We publish stable, maintained archives of each OpenStack release for the LTS releases of Ubuntu. That means you can ALWAYS deploy the latest version of OpenStack on the current LTS of Ubuntu, and there is a clear upgrade path as new versions of both OpenStack and Ubuntu are released. And the fact that the OpenStack release cadence and the Ubuntu release cadence are perfectly aligned is no accident – it ensures that the OpenStack developers can always deliver their latest code straight to a very large audience of developers and operators. That’s important because of the extraordinary pace of innovation inside OpenStack; there are significant and valuable improvements in each six-month release, so customers, even enterprise customers, find themselves wanting a more aggressive upgrade schedule for OpenStack than is normal for them in platform environments. We support that and have committed to continue doing so, though we do expect the urgency of those upgrades to diminish as OpenStack matures over the next three years.

For commercial support of OpenStack, we are happy for industry to engage either with our partners who can provide local talent combined with an escalation path to Canonical for L3 support of the whole solution, or directly with Canonical if the circumstances warrant it. That means building on Ubuntu opens up a wide range of solution providers who can make the same high commitment to SLAs and upgrades.

For Canonical itself, our focus is on scale and quality. Our direct customers run the very largest production deployments of OpenStack, both private and public, and we enjoy collaborating with their architects to push the limits of the stack as it stands today. That gives us a lot of insight into the approaches being taken by a wide range of architects in telco, finance and media. We ourselves invest very heavily in testing, continuous integration, and interoperability, with the largest OpenStack interop program (OIL) that gives us the ability to speak with confidence about what combinations of vendor offerings will actually work, and in many cases, how they will perform together for different applications.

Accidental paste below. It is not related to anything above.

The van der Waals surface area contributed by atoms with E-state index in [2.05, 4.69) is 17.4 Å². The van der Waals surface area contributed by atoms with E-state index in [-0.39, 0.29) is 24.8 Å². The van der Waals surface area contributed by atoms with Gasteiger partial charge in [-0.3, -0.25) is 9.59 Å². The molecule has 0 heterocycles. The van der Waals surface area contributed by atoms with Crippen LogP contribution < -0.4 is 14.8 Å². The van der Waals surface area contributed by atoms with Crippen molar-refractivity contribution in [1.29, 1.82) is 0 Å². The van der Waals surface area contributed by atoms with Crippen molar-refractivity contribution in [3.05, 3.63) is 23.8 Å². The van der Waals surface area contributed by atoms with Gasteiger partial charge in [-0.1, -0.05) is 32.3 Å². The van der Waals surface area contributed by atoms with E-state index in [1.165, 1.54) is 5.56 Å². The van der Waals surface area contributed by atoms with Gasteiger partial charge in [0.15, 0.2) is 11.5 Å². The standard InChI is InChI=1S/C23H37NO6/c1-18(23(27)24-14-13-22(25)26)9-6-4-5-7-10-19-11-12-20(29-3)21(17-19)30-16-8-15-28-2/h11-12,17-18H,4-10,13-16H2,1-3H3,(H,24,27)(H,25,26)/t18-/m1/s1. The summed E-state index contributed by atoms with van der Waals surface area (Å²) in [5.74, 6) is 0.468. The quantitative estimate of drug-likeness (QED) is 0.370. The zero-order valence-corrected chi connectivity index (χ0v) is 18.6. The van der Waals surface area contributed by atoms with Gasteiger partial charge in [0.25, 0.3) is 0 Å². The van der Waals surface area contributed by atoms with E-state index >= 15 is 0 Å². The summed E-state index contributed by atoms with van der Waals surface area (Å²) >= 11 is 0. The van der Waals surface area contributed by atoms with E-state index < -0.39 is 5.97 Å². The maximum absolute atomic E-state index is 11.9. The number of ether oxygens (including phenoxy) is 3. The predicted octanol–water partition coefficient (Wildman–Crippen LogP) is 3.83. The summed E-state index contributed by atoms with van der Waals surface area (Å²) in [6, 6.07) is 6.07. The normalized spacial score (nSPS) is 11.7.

The fact that the traditional enterprise Linux vendors have now joined OpenStack is a tremendous validation of the role that OpenStack has assumed in industry: THE open cloud forum. But for all the reasons outlined above, most of the actual production deployments of OpenStack are not on traditional, legacy enterprise Linux. This mirrors the public cloud, where even the largest and most mission-critical deployments tend not to be on proprietary Linux offerings; the economics of HA single-node solutions just don’t apply in a scale-out environment. So just as Ubuntu is by far the most widely used platform for public cloud guests, it is also on track to be the enterprise choice for scale-out infrastructure like IAAS, storage, and big data. Even if you have always done Linux a particular way, the transition to scale-out thinking is an opportunity to reset expectations about your base OS; and for the fastest-moving players in telco, media and finance, Ubuntu turns out to be a great way to get more done, more efficiently.

Categories: Linux News

IBM's Mike Day: KVM More Visible Through Collaboration - Tue, 04/03/2014 - 23:13

In this Q&A Mike Day, distinguished engineer and chief virtualization architect at IBM, discusses the progress of KVM and the open source cloud.

Categories: Linux News

Bug In the GnuTLS Library Leaves Many OSs and Apps At Risk

Linux Slashdot - Tue, 04/03/2014 - 22:55
New submitter williamyf writes "According to this article at Ars Technica, '[A] bug in the GnuTLS library makes it trivial for attackers to bypass secure sockets layer (SSL) and Transport Layer Security (TLS) protections available on websites that depend on the open source package. Initial estimates included in Internet discussions such as this one indicate that more than 200 different operating systems or applications rely on GnuTLS to implement crucial SSL and TLS operations, but it wouldn't be surprising if the actual number is much higher. Web applications, e-mail programs, and other code that use the library are vulnerable to exploits that allow attackers monitoring connections to silently decode encrypted traffic passing between end users and servers.' The coding error may have been present since 2005."

Read more of this story at Slashdot.